A new friend of mine, and my unofficial tour guide of Hong Kong suggested we all go on a hike together. Chris and her son are in the same class at school and hit it off early on. It’s always nice when your kid makes fast friends with someone who is equally as adorable and sweet, but when they come with friend-worthy parents, it’s the best kind of match. We met at Tai Tam Country Park at the South Entrance on Saturday morning and casually breezed on up the paved path. We stopped along the way to admire butterflies, caterpillars, views of the Tai Tam reservoir, and take a rest when the kids needed it. It was beautiful and relaxed. However, our Saturday hike occurred in two parts, the easy part and the other part.
Side note and fun fact, a growing amount of research suggests that being in nature decreases the risk for depression. A study completed by Stanford dug a little deeper into this idea and found positive benefits to being in nature, particularly for those who live in urban settings. We all know that going for a walk is good for us physiologically, but they found that it’s also really good for the regions of your brain that are affected by mental illness. And with a growing number of people living in cities and anxiety and depression on the rise, all the more reason to use nature as a positive coping strategy if it’s easily accessible. So when I learned that Hong Kong is roughly 75% in its natural state, I was pleasantly surprised to know how accessible the great outdoors would be for us.
When we first moved to Hong Kong, we lived on the 11th floor in a serviced apartment in Happy Valley, an area I actually once heard someone refer to as suburban! To us it seemed bustling compared to our home back in the states. I knew the adjustment to an urban lifestyle and high-rise living would be a big one for all of us, especially since my kids were so used to being outside in the grass on a regular basis. We now live in an area on the Southside of Hong Kong Island and we are within close proximity to lots of outdoor opportunities. To us it feels like the best blend of our worlds. Just this week my boys mentioned missing fall and jumping in the leaves, but before we knew it we had moved on to being thankful for beach days in November and riding scooters around the neighborhood.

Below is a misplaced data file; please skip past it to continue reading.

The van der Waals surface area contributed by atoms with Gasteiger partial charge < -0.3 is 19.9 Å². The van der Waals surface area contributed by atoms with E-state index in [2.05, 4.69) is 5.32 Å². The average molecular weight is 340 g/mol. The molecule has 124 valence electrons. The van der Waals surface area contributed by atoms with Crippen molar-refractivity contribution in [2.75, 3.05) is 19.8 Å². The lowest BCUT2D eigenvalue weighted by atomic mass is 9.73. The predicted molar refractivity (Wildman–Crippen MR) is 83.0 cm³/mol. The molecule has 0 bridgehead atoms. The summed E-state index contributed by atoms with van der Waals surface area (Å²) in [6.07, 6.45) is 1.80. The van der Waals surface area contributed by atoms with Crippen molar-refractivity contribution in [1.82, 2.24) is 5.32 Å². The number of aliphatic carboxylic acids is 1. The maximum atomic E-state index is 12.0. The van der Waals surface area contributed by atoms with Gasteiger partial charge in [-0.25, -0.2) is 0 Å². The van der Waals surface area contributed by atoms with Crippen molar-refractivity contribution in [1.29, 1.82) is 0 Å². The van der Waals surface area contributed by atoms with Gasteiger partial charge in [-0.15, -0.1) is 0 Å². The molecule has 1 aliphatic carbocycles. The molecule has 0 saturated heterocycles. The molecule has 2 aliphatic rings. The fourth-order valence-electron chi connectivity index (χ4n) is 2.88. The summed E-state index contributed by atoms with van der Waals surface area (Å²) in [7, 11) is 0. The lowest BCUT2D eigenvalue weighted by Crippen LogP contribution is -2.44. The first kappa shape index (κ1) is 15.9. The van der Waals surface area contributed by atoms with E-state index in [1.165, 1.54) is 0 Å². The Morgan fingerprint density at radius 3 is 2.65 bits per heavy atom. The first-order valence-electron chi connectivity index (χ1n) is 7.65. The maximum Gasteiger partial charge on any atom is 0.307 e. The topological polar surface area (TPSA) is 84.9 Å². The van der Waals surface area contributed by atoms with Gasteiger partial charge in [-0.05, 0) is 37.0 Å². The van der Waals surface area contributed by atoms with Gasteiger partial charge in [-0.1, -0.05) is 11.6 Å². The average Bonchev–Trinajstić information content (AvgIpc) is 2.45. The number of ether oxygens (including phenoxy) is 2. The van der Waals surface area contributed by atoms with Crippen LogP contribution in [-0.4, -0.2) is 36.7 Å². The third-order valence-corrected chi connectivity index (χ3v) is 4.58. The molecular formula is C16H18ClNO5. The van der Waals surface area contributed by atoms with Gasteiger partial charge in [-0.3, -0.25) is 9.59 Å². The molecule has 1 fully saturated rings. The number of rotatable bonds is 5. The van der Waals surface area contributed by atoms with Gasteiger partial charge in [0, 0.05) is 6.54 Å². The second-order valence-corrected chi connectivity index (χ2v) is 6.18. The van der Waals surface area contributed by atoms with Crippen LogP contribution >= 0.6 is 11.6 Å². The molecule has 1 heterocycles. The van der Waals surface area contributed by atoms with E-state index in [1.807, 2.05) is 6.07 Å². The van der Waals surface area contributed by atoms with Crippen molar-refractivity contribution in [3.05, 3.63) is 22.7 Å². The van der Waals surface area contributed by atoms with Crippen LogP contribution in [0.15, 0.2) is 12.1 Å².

We walked for about an hour when we realized our hike was just about to begin. For the remainder, we trekked mostly up hill over a much rougher terrain and I noticed that the boys didn’t ask to stop for a rest. How does the old saying go? Nothing worth doing is easy?
Instead, they continued to marvel at what was before them, they took one step in front of the other, or at times a leap. They were careful and wildly courageous as they navigated some of the more challenging areas. As we walked, we talked about how Hong Kong is mostly made up of volcanic and granitic rock and how that makes for a different type of landscape than in Boston, Massachusetts. John and Chris asked if we might see a bear, and our friends assured them that bears do not live in Hong Kong, but they should definitely be on the lookout for snakes! Aside from my fear of snakes, something occurred to me while we were walking and talking, trekking and hiking; my boys (and their friends) are not babies anymore. They are big brothers, they are friends, they are helpers, brave and determined. As the trail got more challenging, they rose to the occasion and met it head on. They held hands when they needed to and led the way when they felt strong. They coped with the hard parts by pacing themselves and taking it one step at a time. It reminded me of the strength kids hold within them and their ability to accept challenges when presented in a developmentally supportive way. Over the course of the past year, I have at times worried that moving them across the globe was too much for them and that staying in the comfort of our old home would have been easier. It’s natural for parents to worry about their kids and life is full of uphill treks. I know that many parents relate to the balance of pushing their kids to do more and holding their hand so that they find success, shielding them from an overwhelming world and exposing them just enough so that they become responsible citizens in a world that desperately needs them. Sometimes kids have an innate ability to navigate experiential challenges and other times they need the skills taught to them so they can find their way successfully. Either way, the paved trails are manageable for kids, but it’s the rougher terrain that often holds the stuff that makes them human and resilient.
We ended the trail in Repulse Bay after two and a half hours total. Exhausted, hungry, and fully satisfied, we set out for lunch. I’ve set my next hike at Violet hill and if there’s anything in the name, it should be a good one. And, as for the snakes, fingers crossed we don’t cross paths.